science policy

Scientific journals discriminate against industry scientists, unless, that is, they happen to work for the environmental or organic industries. Those scientists don't have to follow the same rules governing the disclosure of conflicts of interest that everybody else does.
U.S. public health agencies struggle to endorse an obvious solution to a true public health menace. Hopefully, the UK Parliament will provide a much-needed boost to the forces of common sense.
Plastic pollution in the ocean is almost exclusively due to the actions of Asia and Africa, not the United States. Banning straws and plastic bags will do nothing to solve the problem.
European Court of Justice
Europeans, who overwhelmingly claim to accept the science consensus on climate change, deny a far stronger consensus on biotechnology and believe GMOs are a crime against nature because a gene has been precisely modified by scientists.
A hot rock massage and herbal tea might make you feel nice, but they don't actually cure anything. Pointing that out in China, however, might land a person in jail.
Instead of treating our energy policy like salad toppings at a buffet, let's just go full steam ahead on the one thing that could meet all of the world's energy needs right now: Nuclear power.
The Occupy movement fizzled out because it stood for nothing. But don't look now: The March for Science is flirting with the same dubious fate.
Every year, 5.6 million children under the age of 5 die. That's roughly the same size as the entire Atlanta metropolitan area. Imagine a city that size filled only with children aged 4 and younger. Now, imagine that city being wiped off the map. Every year. That's the scope of the problem that global poverty presents.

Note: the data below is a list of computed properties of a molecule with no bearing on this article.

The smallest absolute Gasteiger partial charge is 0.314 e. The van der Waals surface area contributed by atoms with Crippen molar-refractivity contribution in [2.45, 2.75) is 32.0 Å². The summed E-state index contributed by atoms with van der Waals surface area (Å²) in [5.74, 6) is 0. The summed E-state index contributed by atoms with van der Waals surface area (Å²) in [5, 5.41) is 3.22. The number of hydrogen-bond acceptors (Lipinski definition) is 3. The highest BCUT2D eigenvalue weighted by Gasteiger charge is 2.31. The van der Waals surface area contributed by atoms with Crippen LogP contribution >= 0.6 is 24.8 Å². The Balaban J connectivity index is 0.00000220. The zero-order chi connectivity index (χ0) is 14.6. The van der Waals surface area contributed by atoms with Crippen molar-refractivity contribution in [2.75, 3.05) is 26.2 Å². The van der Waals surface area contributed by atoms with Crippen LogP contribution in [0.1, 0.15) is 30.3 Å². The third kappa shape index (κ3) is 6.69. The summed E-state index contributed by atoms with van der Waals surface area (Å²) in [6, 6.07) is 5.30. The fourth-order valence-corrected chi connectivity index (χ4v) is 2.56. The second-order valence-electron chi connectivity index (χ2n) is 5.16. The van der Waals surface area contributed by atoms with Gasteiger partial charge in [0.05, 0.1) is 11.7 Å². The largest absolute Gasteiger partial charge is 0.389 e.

The stated mission of 314 Action, a group that supports scientists in their bids for U.S. congressional seats, is laudable. Among its objectives is a desire to "elect more leaders ... from STEM backgrounds." However, if you're a Republican don't expect much action at all.
A California judge is going to determine whether or not coffee causes cancer. Think about that. We live in a society where judges and lawyers – not medical doctors or scientists – get to determine the credibility of biomedical research. And guess who paid in the process?
It is immoral and reckless to leave drugs within the reach of children. That five kids were poisoned makes grandpa, who had a medical marijuana prescription, an irresponsible pothead.
Alas, the $37 billion dietary supplements industry likely will remain unregulated for the foreseeable future. And with it, the fight against junk science and bogus health claims must soldier on.